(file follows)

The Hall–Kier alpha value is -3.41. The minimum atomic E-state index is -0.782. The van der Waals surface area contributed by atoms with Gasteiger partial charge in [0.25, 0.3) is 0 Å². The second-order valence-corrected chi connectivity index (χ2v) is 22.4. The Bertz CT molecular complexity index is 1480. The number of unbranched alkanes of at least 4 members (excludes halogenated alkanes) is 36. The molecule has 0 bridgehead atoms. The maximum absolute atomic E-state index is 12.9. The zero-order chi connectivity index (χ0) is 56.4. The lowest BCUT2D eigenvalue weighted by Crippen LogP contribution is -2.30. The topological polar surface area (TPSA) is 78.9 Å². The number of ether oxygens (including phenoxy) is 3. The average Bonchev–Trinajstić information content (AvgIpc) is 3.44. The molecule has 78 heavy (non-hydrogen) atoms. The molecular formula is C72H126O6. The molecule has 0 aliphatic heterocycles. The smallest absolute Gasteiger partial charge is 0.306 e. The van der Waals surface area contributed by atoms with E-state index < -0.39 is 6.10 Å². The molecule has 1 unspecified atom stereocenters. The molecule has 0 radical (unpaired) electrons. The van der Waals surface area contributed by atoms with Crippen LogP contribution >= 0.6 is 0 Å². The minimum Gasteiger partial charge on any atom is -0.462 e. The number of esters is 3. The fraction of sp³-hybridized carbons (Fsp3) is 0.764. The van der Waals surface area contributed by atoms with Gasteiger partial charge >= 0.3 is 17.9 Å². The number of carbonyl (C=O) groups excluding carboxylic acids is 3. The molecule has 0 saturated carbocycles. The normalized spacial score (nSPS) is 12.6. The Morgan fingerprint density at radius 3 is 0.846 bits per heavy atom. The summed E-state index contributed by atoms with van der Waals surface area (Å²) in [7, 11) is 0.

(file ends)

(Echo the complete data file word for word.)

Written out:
The Hall–Kier alpha value is -3.41. The minimum atomic E-state index is -0.782. The van der Waals surface area contributed by atoms with Gasteiger partial charge in [0.25, 0.3) is 0 Å². The second-order valence-corrected chi connectivity index (χ2v) is 22.4. The Bertz CT molecular complexity index is 1480. The number of unbranched alkanes of at least 4 members (excludes halogenated alkanes) is 36. The molecule has 0 bridgehead atoms. The maximum absolute atomic E-state index is 12.9. The zero-order chi connectivity index (χ0) is 56.4. The lowest BCUT2D eigenvalue weighted by Crippen LogP contribution is -2.30. The topological polar surface area (TPSA) is 78.9 Å². The number of ether oxygens (including phenoxy) is 3. The average Bonchev–Trinajstić information content (AvgIpc) is 3.44. The molecule has 78 heavy (non-hydrogen) atoms. The molecular formula is C72H126O6. The molecule has 0 aliphatic heterocycles. The smallest absolute Gasteiger partial charge is 0.306 e. The van der Waals surface area contributed by atoms with E-state index < -0.39 is 6.10 Å². The molecule has 1 unspecified atom stereocenters. The molecule has 0 radical (unpaired) electrons. The van der Waals surface area contributed by atoms with Crippen LogP contribution >= 0.6 is 0 Å². The minimum Gasteiger partial charge on any atom is -0.462 e. The number of esters is 3. The fraction of sp³-hybridized carbons (Fsp3) is 0.764. The van der Waals surface area contributed by atoms with Gasteiger partial charge >= 0.3 is 17.9 Å². The number of carbonyl (C=O) groups excluding carboxylic acids is 3. The molecule has 0 saturated carbocycles. The normalized spacial score (nSPS) is 12.6. The Morgan fingerprint density at radius 3 is 0.846 bits per heavy atom. The summed E-state index contributed by atoms with van der Waals surface area (Å²) in [7, 11) is 0.